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US takes a step closer to self-driving cars

US authorities have shown a willingness to adapt and waive road-safety rules that have been slowing progress in developing autonomous vehicles

The US has taken another step closer to allowing driverless cars on its roads, with regulators agreeing to update road-traffic safety rules.

In the face of concerns about the safety of the technology, the US Department of Motor Vehicles (DMV) revealed in June 2015 that there had been six road traffic accidents involving driverless cars in California since permission was granted to test the vehicles on public roads in September 2014, but it said most were the fault of other drivers.

The US National Highway Traffic Safety Administration (NHTSA) has told Google – one of the companies spearheading driverless car technology – that it will expand its definition of “driver” to include a vehicle’s self-driving computer system.

“We agree with Google that its [self-driving car] will not have a ‘driver’ in the traditional sense that vehicles have had drivers during the last more than 100 years,” the regulator said in a statement.

“If no human occupant of the vehicle can actually drive the vehicle, it is more reasonable to identify the driver as whatever (as opposed to whoever) is doing the driving,” Paul Hemmersbaugh, chief counsel of the NHTSA, wrote in a reply to a Google proposal relating to its self-driving cars.

The move will be welcomed by Google and all the other companies developing driverless vehicles because the current US road-safety rules are slowing down the testing of prototype autonomous vehicles because of difficulties in meeting standards developed for vehicles with human drivers.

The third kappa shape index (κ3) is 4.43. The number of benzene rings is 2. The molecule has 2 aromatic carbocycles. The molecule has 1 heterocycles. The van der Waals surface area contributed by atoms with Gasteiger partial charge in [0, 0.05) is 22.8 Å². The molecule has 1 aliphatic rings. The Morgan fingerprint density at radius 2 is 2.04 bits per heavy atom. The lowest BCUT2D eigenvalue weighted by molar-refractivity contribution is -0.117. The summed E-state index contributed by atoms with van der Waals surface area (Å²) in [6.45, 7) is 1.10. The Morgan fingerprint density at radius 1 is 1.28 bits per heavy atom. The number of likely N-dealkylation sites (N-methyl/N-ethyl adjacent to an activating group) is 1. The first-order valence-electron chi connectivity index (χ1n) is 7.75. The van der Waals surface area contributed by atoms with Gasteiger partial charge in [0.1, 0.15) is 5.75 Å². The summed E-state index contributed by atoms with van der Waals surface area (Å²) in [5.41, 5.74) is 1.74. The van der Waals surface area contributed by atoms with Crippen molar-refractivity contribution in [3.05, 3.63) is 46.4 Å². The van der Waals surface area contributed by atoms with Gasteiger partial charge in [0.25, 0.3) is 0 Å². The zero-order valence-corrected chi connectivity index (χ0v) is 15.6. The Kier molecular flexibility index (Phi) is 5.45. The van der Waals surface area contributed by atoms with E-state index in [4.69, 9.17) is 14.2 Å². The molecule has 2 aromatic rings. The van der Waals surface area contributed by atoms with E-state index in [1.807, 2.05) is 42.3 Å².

However, car developers could still be hamstrung by rules that require braking systems activated by foot controls inside the vehicle, reports Engadget.

California has ruled that cars are not smart enough yet to be sold to the public without a steering wheel, brake pedals and a licensed driver behind the wheel, reports Bloomberg.

Google is reportedly concerned that giving passengers ways to control steering, acceleration and braking could be dangerous if passengers attempt to override the decisions of the computer.

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For self-driving cars to become a reality on US roads, rules about steering wheels and brake pedals will also have to be rewritten, but that could take years, according to some commentators.

However, the NHTSA has also indicated that it may waive some vehicle safety rules to allow self-driving cars on the roads and has undertaken to write guidelines for autonomous vehicles in the next six months.

This means car makers will be allowed to apply for exemptions to certain rules, which commentators have said is more practical than waiting for rules to be rewritten.

The US plans to spend about $4bn in the next 10 years on pilot projects related to autonomous vehicles and formulate a model regulatory framework to govern the use of the technology, reports Network World.

In July 2015, the UK government announced a £20m fund to research and develop driverless car technology in the UK, launched a joint policy team to co-ordinate cross-departmental work, and established a non-statutory code of practice to help ensure public safety.

Business secretary Sajid Javid said at the time that the measures would put the UK at the forefront of the intelligent mobility market, which is forecast to be worth about £900bn by 2025.

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